Every now and then, teachers get the opportunity to teach something not because it is part of the curriculum, but because it is just worth passing on. Fairtrade is one of these topics − and is something that young people are genuinely concerned about, according to the results of a new survey.
Commissioned to celebrate the twentieth anniversary of the Fairtrade mark, the survey revealed that more than half of UK teens are fairly or extremely worried about issues that the Fairtrade Foundation works to address, such as inequality, workers' rights, child labour and climate change.
Nine in 10 of those surveyed also said that they are willing to take action on issues they care about, with buying an ethical product being their most popular course of action.
“There is no fairer slice of society than the young,” says Nick Hewer, star of BBC’s The Apprentice, who has been involved in a recent Fairtrade education initiative in St Lucia. “When you get down to it, kids are really generous. We need to start at school level to get the message across that we all have a duty to others and not just to ourselves.”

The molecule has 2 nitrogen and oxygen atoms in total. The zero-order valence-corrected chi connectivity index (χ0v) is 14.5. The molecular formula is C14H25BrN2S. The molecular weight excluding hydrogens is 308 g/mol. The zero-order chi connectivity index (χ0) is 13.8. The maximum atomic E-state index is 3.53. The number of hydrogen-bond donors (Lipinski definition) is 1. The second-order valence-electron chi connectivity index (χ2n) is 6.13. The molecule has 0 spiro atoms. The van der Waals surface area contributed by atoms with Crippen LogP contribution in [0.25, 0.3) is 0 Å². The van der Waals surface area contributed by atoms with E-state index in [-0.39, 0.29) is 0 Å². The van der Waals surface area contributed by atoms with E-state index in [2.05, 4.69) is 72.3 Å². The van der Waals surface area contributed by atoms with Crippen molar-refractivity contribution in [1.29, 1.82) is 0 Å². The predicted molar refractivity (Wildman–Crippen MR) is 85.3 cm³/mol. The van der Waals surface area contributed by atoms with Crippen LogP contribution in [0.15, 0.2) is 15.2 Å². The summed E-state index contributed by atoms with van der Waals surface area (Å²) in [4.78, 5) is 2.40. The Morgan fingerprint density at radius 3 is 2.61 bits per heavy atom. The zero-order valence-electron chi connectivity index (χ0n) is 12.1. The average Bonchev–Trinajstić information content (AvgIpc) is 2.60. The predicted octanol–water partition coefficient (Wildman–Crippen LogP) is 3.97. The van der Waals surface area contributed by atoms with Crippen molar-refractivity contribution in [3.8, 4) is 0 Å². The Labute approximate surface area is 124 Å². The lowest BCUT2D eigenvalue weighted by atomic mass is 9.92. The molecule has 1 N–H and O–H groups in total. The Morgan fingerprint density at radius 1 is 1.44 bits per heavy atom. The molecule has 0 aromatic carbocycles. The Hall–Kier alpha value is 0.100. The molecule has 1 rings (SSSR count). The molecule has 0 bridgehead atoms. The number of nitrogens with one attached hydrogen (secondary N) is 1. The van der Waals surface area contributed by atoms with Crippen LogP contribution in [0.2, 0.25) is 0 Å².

But how should teachers go about harnessing existing student interest and communicate Hewer’s message within a tight schedule of existing planning?
One option is for schools to take part in the Fairtrade School Awards, which combines whole-school activities − such as fundraising, inviting guest speakers for assemblies and serving Fairtrade food in canteens − with classroom learning. The result is that the school will achieve Fairtrade School status, a badge already held by more than 1,350 schools in the UK.
The Foundation’s Education Campaigns Manager Joanna Milis suggests that holding a Fairtrade bakesale party could be a first step towards achieving this award.
“The lessons surrounding the bakesale will help students to understand where food comes from and how much we rely on farmers,” Milis explains.
“It’s a brilliant way to introduce pupils to Fairtrade because they get to put what they have learnt into practice, demonstrating that the personal choices we make do have an impact and that what we buy might mean a child on the other side of the world gets an education.”